Brane Space: Did "Satan" Visit Loyola University Women's Dorm Back ...

Not to mention the fact the Vatican is evidently still "all in" with general exorcisms. For example, back in 2015 a new school for exorcists  The Pope Leo XIII Institute  opened  "for the “education & training of priests in the holy ministry of exorcism and deliverance”. It was further revealed that another reason for promoting exorcism was that the Church needed to "grow its numbers".  What better way than to excite superstitions about demons?

  Heck, even when I attended Loyola (1964-67) , the common Theology course always included a first section dealing with "demoniac" accounts as described in the Gospels. I still have 

No photo description available. those old 1964 notes to prove it:

The following 6 pages then go into detail, citing chapter and verse, why we need to take such accounts seriously. 

Interestingly, the philosopher Alvin Plantinga, in his recent book:  'Where The Real Conflict Lies: Science, Religion and Naturalism', makes the basic argument that the supposed conflicts between science and religion are superficial because of the "methodological naturalism used by science".  For a brief summary of what this means, re-read the second paragraph of my quotation above, from my Physics Today letter.   In other words, Plantinga is advocating that science open the door to supernatural agents ...via a methodological supernaturalism, I presume.  What types of investigation  this might portend, we can only surmise.   Seances like the Loyola girls attempted? Ouija boards?  He doesn't really say. But what he does do, on this basis, is argue that naturalistic evolution - relying on mutation and natural selection - is wholly consonant with  a supernatural theistic underpinning.  This was one of the primary memes I demolished in my book, The Atheist's Handbook To Modern Materialism, (Chapter Three, The Evolutionary Foundation')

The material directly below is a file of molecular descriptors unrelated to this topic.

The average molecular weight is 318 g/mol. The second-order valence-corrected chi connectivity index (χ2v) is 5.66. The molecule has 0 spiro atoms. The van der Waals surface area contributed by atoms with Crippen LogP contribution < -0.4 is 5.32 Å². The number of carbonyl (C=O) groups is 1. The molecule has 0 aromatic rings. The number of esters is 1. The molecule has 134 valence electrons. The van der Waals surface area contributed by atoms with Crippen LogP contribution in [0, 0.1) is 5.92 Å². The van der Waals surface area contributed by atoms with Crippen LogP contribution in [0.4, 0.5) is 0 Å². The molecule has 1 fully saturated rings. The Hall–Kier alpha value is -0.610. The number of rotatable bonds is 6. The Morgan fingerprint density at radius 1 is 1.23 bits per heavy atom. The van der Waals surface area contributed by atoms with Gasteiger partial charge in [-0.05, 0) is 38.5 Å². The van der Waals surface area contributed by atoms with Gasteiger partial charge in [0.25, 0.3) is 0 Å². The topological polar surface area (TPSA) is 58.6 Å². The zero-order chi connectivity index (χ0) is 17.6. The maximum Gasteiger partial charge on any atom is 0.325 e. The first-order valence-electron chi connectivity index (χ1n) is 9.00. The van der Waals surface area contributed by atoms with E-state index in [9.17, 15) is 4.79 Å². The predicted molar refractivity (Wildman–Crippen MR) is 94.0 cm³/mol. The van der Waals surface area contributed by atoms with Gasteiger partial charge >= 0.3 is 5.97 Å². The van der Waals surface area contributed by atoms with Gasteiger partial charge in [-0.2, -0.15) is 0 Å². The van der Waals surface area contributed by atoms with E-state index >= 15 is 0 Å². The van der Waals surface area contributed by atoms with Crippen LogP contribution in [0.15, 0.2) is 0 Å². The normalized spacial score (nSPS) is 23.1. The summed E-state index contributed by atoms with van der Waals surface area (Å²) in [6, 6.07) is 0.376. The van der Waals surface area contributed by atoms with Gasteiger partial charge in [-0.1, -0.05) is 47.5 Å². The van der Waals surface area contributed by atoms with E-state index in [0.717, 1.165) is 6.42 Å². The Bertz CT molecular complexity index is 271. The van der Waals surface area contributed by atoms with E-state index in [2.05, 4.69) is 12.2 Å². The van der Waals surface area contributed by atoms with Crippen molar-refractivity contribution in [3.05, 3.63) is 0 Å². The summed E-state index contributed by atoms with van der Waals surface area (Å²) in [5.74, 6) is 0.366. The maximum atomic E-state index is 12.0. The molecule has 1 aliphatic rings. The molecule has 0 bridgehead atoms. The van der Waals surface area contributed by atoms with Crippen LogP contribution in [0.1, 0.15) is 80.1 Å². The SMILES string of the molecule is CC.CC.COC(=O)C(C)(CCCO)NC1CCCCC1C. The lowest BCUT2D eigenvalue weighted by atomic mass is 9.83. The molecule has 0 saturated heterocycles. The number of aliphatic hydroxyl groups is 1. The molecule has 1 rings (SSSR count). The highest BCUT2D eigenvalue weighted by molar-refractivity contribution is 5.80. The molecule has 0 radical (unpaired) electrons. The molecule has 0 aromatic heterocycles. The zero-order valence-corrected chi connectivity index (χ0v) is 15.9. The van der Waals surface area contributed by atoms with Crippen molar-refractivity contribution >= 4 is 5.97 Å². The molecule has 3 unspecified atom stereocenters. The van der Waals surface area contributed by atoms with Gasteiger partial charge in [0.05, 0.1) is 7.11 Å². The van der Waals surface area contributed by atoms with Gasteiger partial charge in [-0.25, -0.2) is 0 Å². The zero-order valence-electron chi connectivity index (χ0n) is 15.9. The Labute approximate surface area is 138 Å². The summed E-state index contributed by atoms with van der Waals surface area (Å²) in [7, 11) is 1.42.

Regrettably, like Tom McLeish in his Physics Today appeal ('Thinking Differently About Science and Religion")  https://physicstoday.scitation.org/doi/10.1063/PT.3.3831
to harmonize science with religion, Plantinga  is reduced to desperately seeking a back door  entry for the supernatural.  There is no way, I would counsel him, that physics - and certainly biology and chemistry - will allow such nonsense anytime soon!

 The conclusion?  The real Logos is quite compatible with mathematical sciences such as physics and astrophysics, because the words and 'things' it describes possess an innate reality embodied in what quantitative science describes. The job of believers then is not to oppose science as an enemy but to seek the real Logos which is compatible with that real science, as Santayana indicates.   That real Logos is itself divested of the supernatural, but which can still provide an avenue for transcendence as I explained in my book, Beyond Atheism, Beyond God..  And as I also wrote in the last paragraph of my PT letter:

"Is it possible for religion and science to coexist? Possibly, but only if religion is diluted to the point that it’s devoid of all supernatural memes, agents, and explanations. Otherwise, all bets are off and we are left with embracing glorified superstition, and a deleterious form at that, able to use its fantasy agents to subvert objective human inquiry."

If then reality is the most important thing for the human mind to apprehend and supernatural entities only obscure this reality, why is there the need for supernatural religion?  More importantly why can't science and religion find common cause as opposed to being at each other's throats?  As noted in my quote above, that day happens when religion divests itself of supernatural memes, agents, artifacts and explanations.  Only then can a common ground be feasible.

 To highlight where are at now, the top most graphic shows the mathematics  embodied in Emmy Noether's famous equation  which encapsulates "Noether's therorem".  For reference, Noether's theorem became a foundation of the standard model of particle physics in the second half of the 20th cnetury and today retains a central role in continuing to define physical reality via inherent symmetry properties.  These hold  no matter how far one travels in space or time.  In many respect then,  Noether's first and second theorems, e.g.